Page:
Vertical farms are finally branching out
By experimenting with more efficient lighting, vertical farmers are also finding that they can sustain new crops.
Teake Zuidema is a writer and photographer based in Savannah, Georgia. This story originally featured on Nexus Media News, a nonprofit climate change news service.
On a sunny day last August, Daniel Malechuk opened the door to a 77,000-square-foot warehouse just outside Atlanta.
Inside, under the soft magenta glow of LED lights, grew five varieties of hydroponic lettuce stacked nine levels high. A handful of employees were busy harvesting the greens. Their pace matched Malechuk’s ambition: to grow 10 million heads of lettuce by next spring.
If they succeed, Kalera, the vertical farming company that began operations here in April 2021, will not only have the largest-yield vertical farm in the Southeast, but will also be Georgia’s largest lettuce producer.
“This facility will produce 12 times as much lettuce in one year as the entire state can produce in the same amount of time,” Malechuk enthused. (According to Georgia’s department of agriculture, the state imports more than 99 percent of its lettuce).
These farms, not dependent on specific weather patterns or terrain, can thrive almost anywhere, cutting down transportation costs and associated emissions. And importantly, they operate more cleanly, without producing runoff from fertilizers or pesticides.
According to PitchBook, investors poured nearly $1 billion into indoor farming companies in 2020, more than twice what they invested the year before.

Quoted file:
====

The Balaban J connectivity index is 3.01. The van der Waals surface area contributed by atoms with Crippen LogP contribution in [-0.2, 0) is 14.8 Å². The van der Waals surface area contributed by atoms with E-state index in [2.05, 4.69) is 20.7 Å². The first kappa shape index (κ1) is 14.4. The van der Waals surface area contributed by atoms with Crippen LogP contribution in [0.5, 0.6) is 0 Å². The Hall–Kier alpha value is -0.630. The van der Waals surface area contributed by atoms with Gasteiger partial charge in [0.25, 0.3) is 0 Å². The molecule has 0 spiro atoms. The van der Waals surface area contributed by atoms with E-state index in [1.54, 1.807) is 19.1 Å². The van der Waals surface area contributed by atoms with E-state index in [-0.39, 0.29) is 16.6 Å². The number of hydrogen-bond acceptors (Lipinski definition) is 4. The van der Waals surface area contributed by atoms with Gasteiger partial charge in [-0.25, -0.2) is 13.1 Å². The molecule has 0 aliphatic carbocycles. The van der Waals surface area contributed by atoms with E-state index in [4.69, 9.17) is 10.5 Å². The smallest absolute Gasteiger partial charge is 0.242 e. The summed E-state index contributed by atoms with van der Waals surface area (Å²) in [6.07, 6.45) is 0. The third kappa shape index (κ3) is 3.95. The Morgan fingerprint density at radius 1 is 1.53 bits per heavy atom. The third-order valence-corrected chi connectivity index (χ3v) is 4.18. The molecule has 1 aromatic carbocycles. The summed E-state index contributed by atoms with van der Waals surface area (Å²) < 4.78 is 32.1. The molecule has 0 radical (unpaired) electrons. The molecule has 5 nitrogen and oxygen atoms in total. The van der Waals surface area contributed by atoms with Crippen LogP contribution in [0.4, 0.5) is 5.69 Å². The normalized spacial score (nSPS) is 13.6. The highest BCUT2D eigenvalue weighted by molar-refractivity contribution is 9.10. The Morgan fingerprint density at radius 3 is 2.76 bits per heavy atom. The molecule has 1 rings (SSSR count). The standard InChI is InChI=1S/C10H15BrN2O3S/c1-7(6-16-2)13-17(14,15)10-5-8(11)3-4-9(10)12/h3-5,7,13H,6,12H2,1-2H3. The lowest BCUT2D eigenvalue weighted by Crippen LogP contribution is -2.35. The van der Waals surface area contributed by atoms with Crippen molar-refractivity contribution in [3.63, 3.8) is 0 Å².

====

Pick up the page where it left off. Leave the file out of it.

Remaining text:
But there’s a catch: indoor farms rely on the artificial light of tens of thousands of LED lights. Add to that the energy needed for climate control, water circulation and other operations, and a farm like Malechuk’s can consume massive amounts of energy.
“The single largest hurdle facing the industry is that it uses a huge amount of electricity,” said Julia Kurnik, director of innovation startups at the World Wildlife Fund. She said vertical farming involves a series of economic and environmental tradeoffs. “It may not make sense everywhere, but if you’re in, say, the Middle East and you don’t have much land, but you can use renewable [solar] energy to power your farm, this may be a huge boon.” She said the source of the energy is crucial to determining the net environmental impact.
Lowering vertical farms’ energy costs is one of the main goals at Signify, a Dutch LED lighting company, said Udo van Slooten, a business leader in horticulture. “Our goal is to find the most effective way to turn watts into biomass,” he said.
LED systems have become much more efficient since he began working in the field 15 years ago, but additional gains will have to come from improving the entire growing system: optimizing light recipes, spacing and nutrients, and determining which varieties of plants produce the best results.
As the price of renewable energy continues to fall, proponents of vertical farming say it can become a more accessible, greener way to put food on the table.
Malechuk, of Kalera farms, has said making his greens affordable is a top priority and that a head of Kalera lettuce retails for less than $3 in most stores. At the farm, Malechuk picked a sampling of romaine, red oak leaf and signature Kalera Krunch lettuces, fresh off the tower. All were bright and crunchy; the Kalera Krunch was slightly sweet.
“Welcome to the future of agriculture,” he said.